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Righting some wrongs.
on 8 May 2016
A very well written account of someone who was there for the long haul. I've read a number of so-called "real" or "true" accounts of the SAS. I like the fact that the title does not include either of those words. Probably the authors had to push the publishers to exclude them. Of course I can't know if this account is true or real anymore than the others, but reading it, I felt that there was a high level of modesty, transparency and balance. I also like the fact that Mr Ratcliffe corrects a number of errors in the B20 accounts. If I had been in his position I believe I would have wanted to correct false claims. Seemingly trivial things like the real money value of the gold coins each soldier carried and that most where returned after all missions. B20 did not take advice of the CO or the author, taking too much equipment and not using vehicles.
Some of the most telling things to me were how many insertions by the RAF seemed to be at the wrong co-ordinates, and not just in the Gulf war. It was as if the RAF and the army used different maps. Another interesting aspect was how few sizeable deployments the regiment appeared to have in those 25 years. He makes a good point - someone can be great at training, but not cut it in the field. Maybe following the publicity of the Iranian embassy siege there were a number of members who joined for the wrong reasons. However as alluded to, their are many missions that will never be spoken of.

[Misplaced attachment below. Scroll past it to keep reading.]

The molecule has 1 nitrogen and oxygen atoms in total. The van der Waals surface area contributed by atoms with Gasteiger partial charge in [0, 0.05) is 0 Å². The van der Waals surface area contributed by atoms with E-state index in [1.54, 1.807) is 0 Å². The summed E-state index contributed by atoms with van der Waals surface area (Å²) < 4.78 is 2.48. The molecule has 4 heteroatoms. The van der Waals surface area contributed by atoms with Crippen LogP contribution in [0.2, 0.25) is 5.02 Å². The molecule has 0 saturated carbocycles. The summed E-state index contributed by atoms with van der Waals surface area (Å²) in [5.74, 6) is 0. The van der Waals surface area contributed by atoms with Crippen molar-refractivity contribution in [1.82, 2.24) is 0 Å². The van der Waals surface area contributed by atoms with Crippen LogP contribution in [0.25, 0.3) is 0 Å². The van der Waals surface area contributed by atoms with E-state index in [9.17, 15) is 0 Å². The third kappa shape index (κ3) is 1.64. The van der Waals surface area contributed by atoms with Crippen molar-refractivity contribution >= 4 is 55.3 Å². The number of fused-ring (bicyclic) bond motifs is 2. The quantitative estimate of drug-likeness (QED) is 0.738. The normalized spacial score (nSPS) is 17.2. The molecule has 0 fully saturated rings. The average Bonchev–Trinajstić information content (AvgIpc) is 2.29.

It's great that he is scared of heights, yet ended up in the Para's, he's rubbish at freefall but still manages to make a career in the Special Air Service (although according to Ken Connor, that "Air" moniker in SAS was a piece of propaganda from it's first incarnation). I also think that he was extremely clever in getting what he wanted, such as initial troop assignment after selection, and getting shipped out to the Falklands.
However, even though screw-ups and shortcomings are illustrated there is always a balance, for example: to get RTU'd is no dishonour and will be positive for the return unit, the RAF pilots do an excellent job, SOP's are guidelines not rules.
All in all a very realistic professional soldier account from someone who doesn't feel the need to make make themselves out to be a hero, but someone definitely wanting to live the ideal of "Who Dares, Wins".